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Leafs’ Auston Matthews knows he came up short in series

In the end, Auston Matthews was not good enough for the Maple Leafs.

Certainly not with any consistency, and the 20-year-old knew as much after the Leafs were eliminated by the Boston Bruins here on Wednesday night.

“I thought the first half of the series, it probably wasn’t good enough,” Matthews said of his performance Jerseys Wholesale From China.

“And then the next half, I had chances. I thought I did things right for the most part and just couldn’t capitalize on the opportunities.

“Sometimes that happens. That’s the way it goes. It’s frustrating for sure. You always want to contribute on the scoresheet.”

Matthews had 27 shots on goal in seven games — tied for the most in the series with the Bruins’ David Pastrnak — but never got beyond being just a threat in the offensive zone. He finished the series with one goal, in Game 3, and one assist, in Game 5.

No fewer than nine Leafs had more points in the series than Matthews. And where he was expected to be at the forefront of the Leafs’ production with Mitch Marner and William Nylander, only Marner came through, leading the team with nine points, including an assist in Game 7, and often dominated shifts.

Nylander played with the same kind of inconsistency that plagued Matthews, and ended with four points (one goal and three assists).

In the seven games, Matthews was on the ice for four Leafs goals while the teams were playing five-on-five, but also was on the ice for eight Bruins goals under the same circumstances.

Matthews led all Leafs forwards in ice time in the series, averaging 17 minutes 32 seconds a game.

He tried to put the situation in a positive light afterward.

“These are the moments we hope to be in, in the future,” Matthews said. “We have to find a way to make the most of it. We put ourselves in a good position there, up by one in the third and a couple of mistakes cost us.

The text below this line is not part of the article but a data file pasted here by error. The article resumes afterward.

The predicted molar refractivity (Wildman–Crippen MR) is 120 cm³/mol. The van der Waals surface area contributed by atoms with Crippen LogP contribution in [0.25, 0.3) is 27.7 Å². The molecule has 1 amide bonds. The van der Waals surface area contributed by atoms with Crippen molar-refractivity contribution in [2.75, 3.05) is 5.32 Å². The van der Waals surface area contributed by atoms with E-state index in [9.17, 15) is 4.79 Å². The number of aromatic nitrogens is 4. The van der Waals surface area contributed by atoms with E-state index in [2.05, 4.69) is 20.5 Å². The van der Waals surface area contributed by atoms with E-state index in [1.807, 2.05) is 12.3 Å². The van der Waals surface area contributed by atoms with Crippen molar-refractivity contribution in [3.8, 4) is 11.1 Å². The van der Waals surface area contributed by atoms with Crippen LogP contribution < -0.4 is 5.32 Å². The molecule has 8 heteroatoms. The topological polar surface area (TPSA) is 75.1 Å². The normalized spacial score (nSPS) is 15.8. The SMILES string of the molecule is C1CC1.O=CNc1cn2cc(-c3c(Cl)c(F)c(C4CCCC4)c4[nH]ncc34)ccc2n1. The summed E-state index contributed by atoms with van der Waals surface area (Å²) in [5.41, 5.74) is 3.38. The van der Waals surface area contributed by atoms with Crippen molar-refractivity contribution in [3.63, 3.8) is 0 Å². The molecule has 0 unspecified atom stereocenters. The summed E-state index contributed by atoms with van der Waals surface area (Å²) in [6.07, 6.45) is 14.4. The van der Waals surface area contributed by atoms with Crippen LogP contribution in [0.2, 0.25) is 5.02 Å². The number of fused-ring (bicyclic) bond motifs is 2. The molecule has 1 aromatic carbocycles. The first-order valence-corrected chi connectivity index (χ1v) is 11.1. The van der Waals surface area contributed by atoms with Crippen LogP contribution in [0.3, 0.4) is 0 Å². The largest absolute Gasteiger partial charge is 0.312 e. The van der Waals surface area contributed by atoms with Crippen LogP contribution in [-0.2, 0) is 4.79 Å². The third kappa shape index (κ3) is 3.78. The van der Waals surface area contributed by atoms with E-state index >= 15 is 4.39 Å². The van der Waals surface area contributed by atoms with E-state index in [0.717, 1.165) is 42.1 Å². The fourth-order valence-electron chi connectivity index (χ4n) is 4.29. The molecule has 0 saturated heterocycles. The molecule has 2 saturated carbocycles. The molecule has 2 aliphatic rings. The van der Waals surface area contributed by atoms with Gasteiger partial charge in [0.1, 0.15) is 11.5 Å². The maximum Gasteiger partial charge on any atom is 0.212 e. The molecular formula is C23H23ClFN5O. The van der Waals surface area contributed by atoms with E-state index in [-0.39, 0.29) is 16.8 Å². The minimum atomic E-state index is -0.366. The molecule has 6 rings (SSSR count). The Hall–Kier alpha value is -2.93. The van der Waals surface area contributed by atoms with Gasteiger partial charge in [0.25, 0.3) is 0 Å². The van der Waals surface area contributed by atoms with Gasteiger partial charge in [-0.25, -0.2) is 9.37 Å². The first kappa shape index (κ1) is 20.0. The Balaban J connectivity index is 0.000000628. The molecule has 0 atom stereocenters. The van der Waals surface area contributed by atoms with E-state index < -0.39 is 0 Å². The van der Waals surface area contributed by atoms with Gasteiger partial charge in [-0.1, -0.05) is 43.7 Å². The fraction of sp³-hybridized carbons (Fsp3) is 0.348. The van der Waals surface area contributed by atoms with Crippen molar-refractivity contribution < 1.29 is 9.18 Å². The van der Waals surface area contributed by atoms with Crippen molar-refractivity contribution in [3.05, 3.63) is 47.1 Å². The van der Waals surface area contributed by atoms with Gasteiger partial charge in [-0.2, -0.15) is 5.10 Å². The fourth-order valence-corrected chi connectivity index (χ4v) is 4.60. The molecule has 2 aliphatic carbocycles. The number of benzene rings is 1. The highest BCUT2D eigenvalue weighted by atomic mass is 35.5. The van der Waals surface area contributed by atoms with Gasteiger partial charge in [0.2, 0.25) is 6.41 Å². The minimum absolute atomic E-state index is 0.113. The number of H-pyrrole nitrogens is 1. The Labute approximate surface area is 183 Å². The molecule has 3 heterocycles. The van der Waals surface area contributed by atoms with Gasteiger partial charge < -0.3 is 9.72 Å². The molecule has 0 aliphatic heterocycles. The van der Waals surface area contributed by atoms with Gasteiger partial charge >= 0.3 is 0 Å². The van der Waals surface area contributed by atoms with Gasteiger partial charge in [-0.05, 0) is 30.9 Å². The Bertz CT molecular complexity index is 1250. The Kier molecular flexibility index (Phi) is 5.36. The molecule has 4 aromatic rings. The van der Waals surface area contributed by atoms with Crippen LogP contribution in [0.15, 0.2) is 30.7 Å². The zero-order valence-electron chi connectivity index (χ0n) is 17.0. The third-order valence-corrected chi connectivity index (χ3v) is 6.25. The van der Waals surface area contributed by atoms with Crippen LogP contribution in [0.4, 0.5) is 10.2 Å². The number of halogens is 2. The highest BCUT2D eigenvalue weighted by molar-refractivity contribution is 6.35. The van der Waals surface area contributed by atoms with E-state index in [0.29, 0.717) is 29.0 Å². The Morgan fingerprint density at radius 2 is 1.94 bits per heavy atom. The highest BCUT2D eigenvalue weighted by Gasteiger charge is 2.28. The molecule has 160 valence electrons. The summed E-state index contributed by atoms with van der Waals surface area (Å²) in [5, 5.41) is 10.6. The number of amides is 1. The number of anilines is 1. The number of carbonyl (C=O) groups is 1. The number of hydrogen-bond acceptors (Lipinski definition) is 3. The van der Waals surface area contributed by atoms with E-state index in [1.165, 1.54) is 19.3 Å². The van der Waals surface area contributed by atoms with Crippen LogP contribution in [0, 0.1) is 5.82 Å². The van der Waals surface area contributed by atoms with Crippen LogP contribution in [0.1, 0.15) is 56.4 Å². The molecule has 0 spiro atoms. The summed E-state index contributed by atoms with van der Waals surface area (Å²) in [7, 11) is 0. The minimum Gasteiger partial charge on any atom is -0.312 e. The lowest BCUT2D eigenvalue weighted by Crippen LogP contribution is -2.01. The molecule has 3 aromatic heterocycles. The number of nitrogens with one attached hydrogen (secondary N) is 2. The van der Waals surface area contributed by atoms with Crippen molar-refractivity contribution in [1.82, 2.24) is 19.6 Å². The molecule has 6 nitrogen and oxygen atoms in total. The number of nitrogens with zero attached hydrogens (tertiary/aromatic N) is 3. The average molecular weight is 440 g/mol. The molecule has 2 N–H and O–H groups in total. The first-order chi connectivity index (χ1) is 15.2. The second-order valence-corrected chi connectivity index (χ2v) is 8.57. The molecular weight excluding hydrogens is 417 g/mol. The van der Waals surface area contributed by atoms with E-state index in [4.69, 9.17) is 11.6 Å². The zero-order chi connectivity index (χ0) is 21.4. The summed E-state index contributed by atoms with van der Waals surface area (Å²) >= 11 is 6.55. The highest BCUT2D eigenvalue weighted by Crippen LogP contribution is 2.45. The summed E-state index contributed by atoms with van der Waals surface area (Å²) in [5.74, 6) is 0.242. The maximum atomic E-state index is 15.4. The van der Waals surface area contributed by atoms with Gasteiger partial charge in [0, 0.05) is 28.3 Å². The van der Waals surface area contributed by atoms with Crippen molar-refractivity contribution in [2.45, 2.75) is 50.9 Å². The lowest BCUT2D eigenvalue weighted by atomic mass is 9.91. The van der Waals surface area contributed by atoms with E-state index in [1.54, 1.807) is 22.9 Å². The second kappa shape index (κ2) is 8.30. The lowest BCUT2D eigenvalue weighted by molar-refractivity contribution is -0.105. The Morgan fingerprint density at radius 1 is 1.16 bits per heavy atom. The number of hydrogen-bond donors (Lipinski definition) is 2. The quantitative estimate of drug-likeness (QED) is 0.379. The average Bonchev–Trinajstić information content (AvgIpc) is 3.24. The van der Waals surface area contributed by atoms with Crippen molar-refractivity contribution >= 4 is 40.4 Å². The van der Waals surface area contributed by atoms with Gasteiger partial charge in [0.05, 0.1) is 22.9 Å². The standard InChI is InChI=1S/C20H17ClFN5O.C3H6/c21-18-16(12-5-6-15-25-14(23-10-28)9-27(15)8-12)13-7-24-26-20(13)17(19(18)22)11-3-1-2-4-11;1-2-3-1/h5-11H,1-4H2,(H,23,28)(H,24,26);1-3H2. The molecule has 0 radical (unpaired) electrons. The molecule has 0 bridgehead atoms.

“They’re at home, they have home-ice advantage, the crowd gets buzzing.

“Next thing you know there are two in the back of our net and we’re chasing the game.”

How much does Auston Matthews’ breakthrough really matter?

If you had to simplify this Bruins-Leafs series right down to its core so far , it’d look like a compilation of Auston Matthews swearing.

First, “(expletive) happens,” after his scoreless trip to Boston.

34:22 TOI, 46 shifts, nine shots on goal, no goals.

Part of the expletive that happened was inevitable — Toronto head coach Mike Babcock exhausted his leading scorer with too much time matching up against the Patrice Bergeron line. That’s a mistake he corrected in Game 3, rolling out Patrick Marleau, Tomas Plekanec, and Mitch Marner against the Bruins’ top line.

Turns out letting your generational talent of a goal-scorer focus on scoring goals tends to work out. Babcock unleashed Matthews at the end of a long shift for the Bruins’ top line, and his tie-breaker doubled as the game-winner.

I mean, look at that face. That’s the face of a man who just remembered that he’s very good at playing hockey, and “(expletive) you” if you disagree.

If you’re terrible at reading lips or you’re squinting a little, it kinda looks like he’s saying “finally.” With the goal, he finally joined Adam McQuaid and Kevan Miller in the ranks of players who have scored this series.

Look, I know that on a certain level it’s the stupidest thing ever to apply pointed stats like that after three games. It took two for Matthews to get on the scoreboard against Washington last postseason, then he scored five points (4 G, 1 A) in four games. Yes, that was against the Playoff Capitals™, but the point stands: Matthews is young enough that the confidence from “getting the first one out of the way” still holds some weight.

Even then, though, his Game 3 crank-up ultimately wasn’t enough to push his team through to the next round. That should serve as a simple reminder that even if he cranks it up again from here, it doesn’t necessarily guarantee anything.

If pointing out he’s currently in a heated tie with McQuaid for playoff goals is ridiculous, it’s just as silly to look at a guy’s face and ~feel~ like he’s bound for a Game 4 hat trick. I’m not trying to be the fun police — in the past 24 hours I’ve done all of the above.

This wasn’t going to be a series until Matthews broke through, and at the time he scored it seemed like a breakthrough.

It was a goal that desperately needed to happen. But it was still one goal.

Let’s pan over to the Bruins’ regular season points leaders this postseason: David Pastrnak has nine, Brad Marchand has six, Torey Krug and Bergeron have five apiece. If there’s a concern to takeaway from Game 3, it’s not that Matthews scored one goal, no matter how much fun he had doing it. It’s that they scored zero.

Babcock wasn’t afraid to take a match up risk with Plekanec on Bergeron, and it actually worked.